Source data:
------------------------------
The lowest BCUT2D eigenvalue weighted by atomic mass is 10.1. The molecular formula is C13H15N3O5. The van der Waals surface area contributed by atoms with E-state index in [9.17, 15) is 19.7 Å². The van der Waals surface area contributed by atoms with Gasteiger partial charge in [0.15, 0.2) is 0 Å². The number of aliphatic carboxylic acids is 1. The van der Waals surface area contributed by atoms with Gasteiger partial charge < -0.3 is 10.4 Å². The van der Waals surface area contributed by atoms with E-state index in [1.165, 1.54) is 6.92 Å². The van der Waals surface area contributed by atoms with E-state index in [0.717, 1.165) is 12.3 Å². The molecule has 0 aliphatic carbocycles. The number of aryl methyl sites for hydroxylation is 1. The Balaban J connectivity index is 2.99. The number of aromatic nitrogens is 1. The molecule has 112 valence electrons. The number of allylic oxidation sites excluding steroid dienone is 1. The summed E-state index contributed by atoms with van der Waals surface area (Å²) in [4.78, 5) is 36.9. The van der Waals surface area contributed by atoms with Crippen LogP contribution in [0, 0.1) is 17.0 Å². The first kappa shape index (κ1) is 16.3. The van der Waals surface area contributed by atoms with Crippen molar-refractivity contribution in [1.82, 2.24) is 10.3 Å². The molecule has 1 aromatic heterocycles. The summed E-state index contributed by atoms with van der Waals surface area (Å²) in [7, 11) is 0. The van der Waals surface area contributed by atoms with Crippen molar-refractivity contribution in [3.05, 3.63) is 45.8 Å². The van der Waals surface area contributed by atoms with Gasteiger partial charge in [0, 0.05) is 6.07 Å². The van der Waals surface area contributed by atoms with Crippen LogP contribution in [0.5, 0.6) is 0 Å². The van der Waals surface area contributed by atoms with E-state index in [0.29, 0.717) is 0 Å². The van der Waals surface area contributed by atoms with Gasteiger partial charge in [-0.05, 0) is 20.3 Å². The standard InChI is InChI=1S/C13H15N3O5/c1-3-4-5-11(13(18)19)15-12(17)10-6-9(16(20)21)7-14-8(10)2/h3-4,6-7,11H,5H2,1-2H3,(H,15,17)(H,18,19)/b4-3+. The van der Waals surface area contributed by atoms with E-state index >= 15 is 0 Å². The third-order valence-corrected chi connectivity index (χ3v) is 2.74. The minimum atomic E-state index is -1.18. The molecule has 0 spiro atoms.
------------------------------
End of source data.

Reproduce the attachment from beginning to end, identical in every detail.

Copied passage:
The lowest BCUT2D eigenvalue weighted by atomic mass is 10.1. The molecular formula is C13H15N3O5. The van der Waals surface area contributed by atoms with E-state index in [9.17, 15) is 19.7 Å². The van der Waals surface area contributed by atoms with Gasteiger partial charge in [0.15, 0.2) is 0 Å². The number of aliphatic carboxylic acids is 1. The van der Waals surface area contributed by atoms with Gasteiger partial charge < -0.3 is 10.4 Å². The van der Waals surface area contributed by atoms with E-state index in [1.165, 1.54) is 6.92 Å². The van der Waals surface area contributed by atoms with E-state index in [0.717, 1.165) is 12.3 Å². The molecule has 0 aliphatic carbocycles. The number of aryl methyl sites for hydroxylation is 1. The Balaban J connectivity index is 2.99. The number of aromatic nitrogens is 1. The molecule has 112 valence electrons. The number of allylic oxidation sites excluding steroid dienone is 1. The summed E-state index contributed by atoms with van der Waals surface area (Å²) in [4.78, 5) is 36.9. The van der Waals surface area contributed by atoms with Crippen LogP contribution in [0, 0.1) is 17.0 Å². The first kappa shape index (κ1) is 16.3. The van der Waals surface area contributed by atoms with Crippen molar-refractivity contribution in [1.82, 2.24) is 10.3 Å². The molecule has 1 aromatic heterocycles. The summed E-state index contributed by atoms with van der Waals surface area (Å²) in [7, 11) is 0. The van der Waals surface area contributed by atoms with Crippen molar-refractivity contribution in [3.05, 3.63) is 45.8 Å². The van der Waals surface area contributed by atoms with Gasteiger partial charge in [0, 0.05) is 6.07 Å². The van der Waals surface area contributed by atoms with Crippen LogP contribution in [0.5, 0.6) is 0 Å². The van der Waals surface area contributed by atoms with E-state index in [0.29, 0.717) is 0 Å². The van der Waals surface area contributed by atoms with Gasteiger partial charge in [-0.05, 0) is 20.3 Å². The standard InChI is InChI=1S/C13H15N3O5/c1-3-4-5-11(13(18)19)15-12(17)10-6-9(16(20)21)7-14-8(10)2/h3-4,6-7,11H,5H2,1-2H3,(H,15,17)(H,18,19)/b4-3+. The van der Waals surface area contributed by atoms with E-state index >= 15 is 0 Å². The third-order valence-corrected chi connectivity index (χ3v) is 2.74. The minimum atomic E-state index is -1.18. The molecule has 0 spiro atoms.